Professor Paul M Eugenio
205 Keen, Department of Physics
Florida State University
eugenio@fsu.edu
850-644-2585
http://hadron.physics.fsu.edu/~eugenio
Text: Mark Newman, Computational Physics ( Revised and expanded 2013 ISBN 978-148014551-1)
An introduction to the use of computers to solve computationally intensive problems, including basic instruction in physics problem solving using numerical solutions to differential equations, numerical integration, Monte Carlo, partial differential equations, linear algebra, distributed processing, and statistical data analysis. The course also provides instruction in computational techniques and software development skills, and practice in using network and software development tools including parallel batch processing systems, code management systems, debuggers and optimizers, auto documentation generators, and web utilities.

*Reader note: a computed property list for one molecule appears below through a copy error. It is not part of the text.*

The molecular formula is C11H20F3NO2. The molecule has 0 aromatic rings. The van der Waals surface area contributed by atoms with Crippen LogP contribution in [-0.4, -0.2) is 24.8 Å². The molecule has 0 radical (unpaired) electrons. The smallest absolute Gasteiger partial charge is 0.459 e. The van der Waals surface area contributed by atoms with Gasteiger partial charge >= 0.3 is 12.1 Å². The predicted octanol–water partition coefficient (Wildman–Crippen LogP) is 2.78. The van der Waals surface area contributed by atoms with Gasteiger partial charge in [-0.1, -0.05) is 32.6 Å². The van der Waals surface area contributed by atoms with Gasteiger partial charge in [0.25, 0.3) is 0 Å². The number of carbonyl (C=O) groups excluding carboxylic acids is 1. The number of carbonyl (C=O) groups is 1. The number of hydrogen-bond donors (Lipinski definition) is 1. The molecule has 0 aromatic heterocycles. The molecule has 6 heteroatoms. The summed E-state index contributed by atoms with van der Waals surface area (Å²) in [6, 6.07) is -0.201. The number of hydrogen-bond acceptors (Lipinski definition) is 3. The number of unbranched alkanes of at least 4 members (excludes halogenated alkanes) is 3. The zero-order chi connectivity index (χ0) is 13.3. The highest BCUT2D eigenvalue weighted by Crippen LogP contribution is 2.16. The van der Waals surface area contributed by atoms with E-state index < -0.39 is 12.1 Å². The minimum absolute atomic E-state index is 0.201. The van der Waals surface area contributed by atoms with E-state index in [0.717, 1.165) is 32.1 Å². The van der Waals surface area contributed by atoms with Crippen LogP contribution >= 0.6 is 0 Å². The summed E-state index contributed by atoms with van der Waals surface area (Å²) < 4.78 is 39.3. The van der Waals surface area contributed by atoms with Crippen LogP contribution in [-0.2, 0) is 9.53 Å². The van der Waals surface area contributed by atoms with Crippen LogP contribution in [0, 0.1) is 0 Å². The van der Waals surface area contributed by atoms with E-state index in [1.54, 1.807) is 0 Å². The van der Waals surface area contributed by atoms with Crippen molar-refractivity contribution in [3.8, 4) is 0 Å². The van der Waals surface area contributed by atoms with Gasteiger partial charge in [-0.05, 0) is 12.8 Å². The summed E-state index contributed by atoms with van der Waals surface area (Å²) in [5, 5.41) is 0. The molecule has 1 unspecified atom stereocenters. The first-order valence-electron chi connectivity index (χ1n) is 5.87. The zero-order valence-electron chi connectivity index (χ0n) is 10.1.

Computers originally developed to solve numerically intensive physics problems, have become an essential tool for modern physics. This course introduces students to the use of computers to solve physics problems and provides instruction in both the numerical methods required and the software tools needed to efficiently complete computer projects. The course uses a combined lecture plus laboratory format. Students will work at computer stations to complete exercises that teach computational techniques and provide directed hands-on experience using software tools.
Exercises | |
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exercise 0 | |
exercise 1 | |
exercise 2 | |
exercise 3 | |
exercise 4 | |
exercise 5 | |
exercise 6 | |
exercise 7 | |
exercise 8 | |
exercise 9 | |
exercise 10 |